Literature suggests that comparator models (Wolpert et al., 1995; Miall and Wolpert, 1996) play an important role in identifying the discrepancy between the intended movements and the sensory outcome (Spengler et al., 2009). Consistently, SoA is reduced when the discrepancy such as spatial misalignment or temporal delay is introduced. For instance, past studies (Sato and Yasuda, 2005; Farrer et al., 2008) observed agency can be misattributed to an external source when the outcome of an action is incongruent with own predicted sensory outcome, and attributing the motion to an external source. In reverse, the central nervous system can distinguish self-action and external sources through learning (Synofzik et al., 2006; Novembre et al., 2012; Pesquita et al., 2017). The monitoring of the sensory-motor error in regard with expected outcome may thus be linked to SoA (Bellebaum et al., 2010). However, a question remains how and to what extent assisting/perturbing external force influences SoA. In order to ensure that the guiding force can be rated as assistive or perturbing, we employed a simple decision-making task in the present study. Although the direction of the incorrect force was varied, there were only three possibilities and the predictability was relatively high. Nevertheless, the perceptual delay bias was not affected and it seems that the mere predictability does not play a role in increasing SoA. A similar observation was reported by the work of Desantis et al. (2012), which concluded prior causal beliefs about the action rather than the predictability of it was an important factor for SoA. In our study, therefore, the high compatibility of the guiding force and the desired action outcomes may have yielded (mis-)attribution of the observed motion as own action. However, we do not know how SoA correlates with undesired external force as our study employed a simple decision-making task. Thus, we need to explore how the action error is processed in the central nervous system and the self/other action attribution is performed.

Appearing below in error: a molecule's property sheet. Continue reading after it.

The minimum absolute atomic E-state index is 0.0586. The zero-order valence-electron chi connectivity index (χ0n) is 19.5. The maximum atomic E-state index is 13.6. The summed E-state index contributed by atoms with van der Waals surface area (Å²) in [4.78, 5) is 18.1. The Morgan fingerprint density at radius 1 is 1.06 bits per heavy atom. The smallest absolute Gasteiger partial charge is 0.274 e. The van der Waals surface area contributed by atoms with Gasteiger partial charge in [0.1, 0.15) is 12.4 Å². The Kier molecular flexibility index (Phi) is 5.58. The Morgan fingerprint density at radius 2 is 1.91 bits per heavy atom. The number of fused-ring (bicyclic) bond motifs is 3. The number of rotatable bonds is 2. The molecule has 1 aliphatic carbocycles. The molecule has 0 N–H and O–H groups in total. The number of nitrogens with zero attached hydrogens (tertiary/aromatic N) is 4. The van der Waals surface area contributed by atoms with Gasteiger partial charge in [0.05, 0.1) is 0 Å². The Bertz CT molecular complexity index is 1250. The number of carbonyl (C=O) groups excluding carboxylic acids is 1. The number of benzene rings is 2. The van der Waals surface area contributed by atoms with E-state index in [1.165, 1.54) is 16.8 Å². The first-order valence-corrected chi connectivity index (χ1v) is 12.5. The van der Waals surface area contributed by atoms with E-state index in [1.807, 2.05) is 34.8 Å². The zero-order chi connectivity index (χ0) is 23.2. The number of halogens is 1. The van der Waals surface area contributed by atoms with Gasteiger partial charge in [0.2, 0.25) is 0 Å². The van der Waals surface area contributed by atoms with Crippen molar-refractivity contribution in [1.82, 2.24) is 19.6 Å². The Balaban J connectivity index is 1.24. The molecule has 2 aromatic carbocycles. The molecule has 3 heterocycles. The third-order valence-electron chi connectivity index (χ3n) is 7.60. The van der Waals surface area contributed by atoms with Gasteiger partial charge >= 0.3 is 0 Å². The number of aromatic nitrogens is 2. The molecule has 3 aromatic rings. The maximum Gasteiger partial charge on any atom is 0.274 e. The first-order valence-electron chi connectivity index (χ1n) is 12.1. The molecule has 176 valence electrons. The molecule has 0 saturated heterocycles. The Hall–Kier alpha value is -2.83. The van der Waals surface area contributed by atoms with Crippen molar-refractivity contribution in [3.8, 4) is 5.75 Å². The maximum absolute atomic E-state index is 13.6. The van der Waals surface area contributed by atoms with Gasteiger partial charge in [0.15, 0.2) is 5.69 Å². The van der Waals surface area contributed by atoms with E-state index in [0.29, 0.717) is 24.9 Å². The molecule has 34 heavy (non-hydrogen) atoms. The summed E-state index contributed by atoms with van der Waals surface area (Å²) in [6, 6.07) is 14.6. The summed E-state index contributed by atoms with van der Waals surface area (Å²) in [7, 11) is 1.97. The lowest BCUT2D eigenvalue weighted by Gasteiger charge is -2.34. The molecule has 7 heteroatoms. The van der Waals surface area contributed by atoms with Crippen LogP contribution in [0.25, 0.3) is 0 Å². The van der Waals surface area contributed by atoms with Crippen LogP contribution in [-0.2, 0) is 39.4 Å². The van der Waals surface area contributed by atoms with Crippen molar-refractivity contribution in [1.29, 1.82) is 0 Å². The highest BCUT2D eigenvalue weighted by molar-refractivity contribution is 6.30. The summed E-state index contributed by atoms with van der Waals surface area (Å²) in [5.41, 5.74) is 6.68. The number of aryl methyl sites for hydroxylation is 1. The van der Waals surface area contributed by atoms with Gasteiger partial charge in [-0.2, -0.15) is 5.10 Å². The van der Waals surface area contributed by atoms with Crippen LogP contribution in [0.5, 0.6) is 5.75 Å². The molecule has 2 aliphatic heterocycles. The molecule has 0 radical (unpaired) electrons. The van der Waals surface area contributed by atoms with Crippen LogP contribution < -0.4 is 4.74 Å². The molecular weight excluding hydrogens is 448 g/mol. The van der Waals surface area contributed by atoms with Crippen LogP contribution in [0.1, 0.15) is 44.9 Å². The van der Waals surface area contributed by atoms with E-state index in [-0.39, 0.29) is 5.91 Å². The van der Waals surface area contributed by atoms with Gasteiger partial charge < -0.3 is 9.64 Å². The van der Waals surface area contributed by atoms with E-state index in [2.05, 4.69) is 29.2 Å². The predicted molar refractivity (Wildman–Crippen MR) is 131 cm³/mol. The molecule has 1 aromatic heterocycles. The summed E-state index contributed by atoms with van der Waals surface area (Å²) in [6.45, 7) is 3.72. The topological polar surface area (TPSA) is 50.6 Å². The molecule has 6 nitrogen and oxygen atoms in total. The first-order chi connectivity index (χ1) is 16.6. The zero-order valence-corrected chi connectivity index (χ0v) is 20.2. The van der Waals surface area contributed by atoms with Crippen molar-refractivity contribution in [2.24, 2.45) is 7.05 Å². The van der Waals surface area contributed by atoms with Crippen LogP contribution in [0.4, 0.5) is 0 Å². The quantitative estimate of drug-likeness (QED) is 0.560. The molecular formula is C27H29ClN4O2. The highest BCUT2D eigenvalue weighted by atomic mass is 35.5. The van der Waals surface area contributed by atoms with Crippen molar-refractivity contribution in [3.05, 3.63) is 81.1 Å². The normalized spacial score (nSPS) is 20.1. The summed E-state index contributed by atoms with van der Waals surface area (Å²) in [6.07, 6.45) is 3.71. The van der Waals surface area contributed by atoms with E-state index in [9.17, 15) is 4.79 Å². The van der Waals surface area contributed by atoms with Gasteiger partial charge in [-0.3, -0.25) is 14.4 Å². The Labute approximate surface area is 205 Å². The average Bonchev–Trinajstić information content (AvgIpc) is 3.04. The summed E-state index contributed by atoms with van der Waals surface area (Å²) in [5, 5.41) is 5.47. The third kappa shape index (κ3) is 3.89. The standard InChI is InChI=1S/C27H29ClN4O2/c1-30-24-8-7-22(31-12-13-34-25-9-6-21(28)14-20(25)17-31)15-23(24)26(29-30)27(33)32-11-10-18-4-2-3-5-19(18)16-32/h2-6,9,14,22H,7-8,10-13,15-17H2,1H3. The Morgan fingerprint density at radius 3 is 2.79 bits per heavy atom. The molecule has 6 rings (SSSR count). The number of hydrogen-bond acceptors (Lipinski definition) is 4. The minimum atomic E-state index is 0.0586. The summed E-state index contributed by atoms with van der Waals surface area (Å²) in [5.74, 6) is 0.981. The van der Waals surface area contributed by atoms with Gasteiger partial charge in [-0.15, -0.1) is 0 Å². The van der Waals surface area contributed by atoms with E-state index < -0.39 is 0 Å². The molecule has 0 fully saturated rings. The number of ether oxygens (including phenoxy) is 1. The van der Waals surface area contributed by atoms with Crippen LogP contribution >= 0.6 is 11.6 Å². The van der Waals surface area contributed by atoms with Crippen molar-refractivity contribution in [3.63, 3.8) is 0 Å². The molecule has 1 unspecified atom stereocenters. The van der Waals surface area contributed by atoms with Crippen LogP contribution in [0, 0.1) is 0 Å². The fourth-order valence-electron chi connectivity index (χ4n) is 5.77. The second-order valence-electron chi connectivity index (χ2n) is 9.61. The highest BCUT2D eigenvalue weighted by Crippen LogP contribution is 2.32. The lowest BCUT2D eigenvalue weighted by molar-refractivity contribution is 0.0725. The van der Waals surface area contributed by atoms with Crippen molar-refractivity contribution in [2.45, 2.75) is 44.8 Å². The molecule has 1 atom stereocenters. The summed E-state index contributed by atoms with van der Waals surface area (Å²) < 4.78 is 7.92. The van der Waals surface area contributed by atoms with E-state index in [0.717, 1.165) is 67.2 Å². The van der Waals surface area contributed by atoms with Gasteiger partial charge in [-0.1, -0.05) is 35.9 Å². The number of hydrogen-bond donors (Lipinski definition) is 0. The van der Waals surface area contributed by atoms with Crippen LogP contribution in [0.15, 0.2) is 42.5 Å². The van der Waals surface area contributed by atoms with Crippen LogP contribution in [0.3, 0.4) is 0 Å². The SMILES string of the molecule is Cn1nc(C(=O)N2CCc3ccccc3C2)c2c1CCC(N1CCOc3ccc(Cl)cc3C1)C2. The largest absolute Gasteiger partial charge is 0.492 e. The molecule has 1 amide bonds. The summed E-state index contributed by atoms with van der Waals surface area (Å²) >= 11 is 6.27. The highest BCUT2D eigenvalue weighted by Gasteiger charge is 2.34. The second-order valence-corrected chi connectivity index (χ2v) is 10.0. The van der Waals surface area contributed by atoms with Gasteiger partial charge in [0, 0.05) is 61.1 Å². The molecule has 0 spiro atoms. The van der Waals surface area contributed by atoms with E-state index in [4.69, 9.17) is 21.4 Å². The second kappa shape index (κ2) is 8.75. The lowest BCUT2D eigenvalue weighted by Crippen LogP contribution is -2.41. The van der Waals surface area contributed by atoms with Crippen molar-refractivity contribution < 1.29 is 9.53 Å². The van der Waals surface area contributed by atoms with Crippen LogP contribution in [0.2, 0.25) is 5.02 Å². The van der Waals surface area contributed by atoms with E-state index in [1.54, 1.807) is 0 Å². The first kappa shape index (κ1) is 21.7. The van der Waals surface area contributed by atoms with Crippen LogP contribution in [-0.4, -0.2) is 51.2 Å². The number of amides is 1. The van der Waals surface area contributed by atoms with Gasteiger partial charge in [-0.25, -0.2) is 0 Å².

Our results indicate that the desirable guidance force helped the participants to establish an experience of collective agency with an external device in our task. However, the experimental power was found to be considerably small, and was absent in longer inter-stimulus-intervals. We believe that the main reason for this is that it had been overwritten by other sources of sensory-motor biases. At larger time-intervals, for example, uncertainty about the sensory-motor events arises and may shadow other effects. In support of this claim„ research has shown reduced sensitivity to a stimulus duration of longer inter-stimulus-intervals in various perceptual (Plomp et al., 2012) and motor coordination tasks (Wing and Kristofferson, 1973). In addition, the correlational analysis indicated the relationship between the perceptual bias and the self-reported SoA is only mild, although our observation is likely to be confounded by the inclusion of the cases with the long-inter-stimulus-interval in the analysis. Similarly, the time-frame of the response between the two measures were different as the questionnaire was the end-summary of 135 trials, while the perceptual bias was measured immediately after each trial. Thus, interpretation of the observed perceptual delay against self-reported SoA should be exercised cautiously. Another issue in using SoA scores for evaluating and differentiating more complex controllers is the fact that we have to delay the visual feedback in our paradigm. For a control design aiming at optimizing user experience, we would need to estimate SoA ambiently so the controller can adapt online, e.g., using cognitive models (Schürmann et al., 2019). For instance, controlling the attitude of the robot toward disagreements in early phases of the interaction is considered as an important issue for HMI (Hancock et al., 2011). Therefore, perturbing the task by deferring the visual feedback is not a desirable option for many applications. Although our experimental design used an artificial setting of physical HMI, the present study successfully demonstrated the relevance of SoA in physical HMI using a controlled and a well-validated methodology. Thus, methodological improvements to monitor SoA in realistic HMI such prosthetic will be an important next step. While we need more research into how effectively we could extract the perceptual bias caused by changes in SoA, the current paradigm can be used to evaluate how external forces are (mis-)attributed as own motions in a control design. Having control over action is the important cue for sustaining SoA (Beck et al., 2017), and our study shows that the sense of control is at least partially independent of the physical effort the individual had contributed to the task. Instead, the congruency between the movement and the desired outcome is a crucial factor. Despite the variety of interesting effects and the increasing importance of autonomous agents, the interaction of those with human users is not yet fully understood. While the underlying mechanisms causing the perceptual bias observed in the intentional binding paradigm are still to be understood, we believe that this study distinctly contributes to the understanding of how a control design in physical HMI modulates SoA.